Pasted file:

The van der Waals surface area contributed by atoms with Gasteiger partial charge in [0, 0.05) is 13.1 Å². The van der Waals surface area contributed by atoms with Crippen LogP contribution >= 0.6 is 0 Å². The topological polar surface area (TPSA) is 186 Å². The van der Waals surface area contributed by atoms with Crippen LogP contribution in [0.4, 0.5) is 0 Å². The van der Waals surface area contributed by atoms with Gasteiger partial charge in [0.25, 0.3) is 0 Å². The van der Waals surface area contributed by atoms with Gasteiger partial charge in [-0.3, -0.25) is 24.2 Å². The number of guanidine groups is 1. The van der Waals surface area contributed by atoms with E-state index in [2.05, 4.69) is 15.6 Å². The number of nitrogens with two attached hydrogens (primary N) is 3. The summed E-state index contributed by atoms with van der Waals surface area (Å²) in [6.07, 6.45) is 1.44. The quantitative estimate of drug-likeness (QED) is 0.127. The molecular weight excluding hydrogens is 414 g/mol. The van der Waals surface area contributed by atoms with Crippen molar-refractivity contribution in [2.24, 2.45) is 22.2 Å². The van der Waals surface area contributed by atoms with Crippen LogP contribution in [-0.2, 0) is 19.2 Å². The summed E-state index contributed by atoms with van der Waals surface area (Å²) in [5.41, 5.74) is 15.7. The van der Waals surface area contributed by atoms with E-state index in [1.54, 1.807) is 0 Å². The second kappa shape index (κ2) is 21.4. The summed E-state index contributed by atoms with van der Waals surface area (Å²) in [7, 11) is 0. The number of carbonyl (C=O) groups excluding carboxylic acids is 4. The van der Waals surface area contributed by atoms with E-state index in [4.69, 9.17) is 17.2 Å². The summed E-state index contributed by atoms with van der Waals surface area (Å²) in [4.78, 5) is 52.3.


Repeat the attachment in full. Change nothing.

The van der Waals surface area contributed by atoms with Gasteiger partial charge in [0, 0.05) is 13.1 Å². The van der Waals surface area contributed by atoms with Crippen LogP contribution >= 0.6 is 0 Å². The topological polar surface area (TPSA) is 186 Å². The van der Waals surface area contributed by atoms with Crippen LogP contribution in [0.4, 0.5) is 0 Å². The van der Waals surface area contributed by atoms with Gasteiger partial charge in [0.25, 0.3) is 0 Å². The van der Waals surface area contributed by atoms with Gasteiger partial charge in [-0.3, -0.25) is 24.2 Å². The number of guanidine groups is 1. The van der Waals surface area contributed by atoms with E-state index in [2.05, 4.69) is 15.6 Å². The number of nitrogens with two attached hydrogens (primary N) is 3. The summed E-state index contributed by atoms with van der Waals surface area (Å²) in [6.07, 6.45) is 1.44. The quantitative estimate of drug-likeness (QED) is 0.127. The molecular weight excluding hydrogens is 414 g/mol. The van der Waals surface area contributed by atoms with Crippen molar-refractivity contribution in [2.24, 2.45) is 22.2 Å². The van der Waals surface area contributed by atoms with Crippen LogP contribution in [-0.2, 0) is 19.2 Å². The summed E-state index contributed by atoms with van der Waals surface area (Å²) in [5.41, 5.74) is 15.7. The van der Waals surface area contributed by atoms with E-state index in [1.54, 1.807) is 0 Å². The second kappa shape index (κ2) is 21.4. The summed E-state index contributed by atoms with van der Waals surface area (Å²) in [7, 11) is 0. The number of carbonyl (C=O) groups excluding carboxylic acids is 4. The van der Waals surface area contributed by atoms with E-state index in [4.69, 9.17) is 17.2 Å². The summed E-state index contributed by atoms with van der Waals surface area (Å²) in [4.78, 5) is 52.3.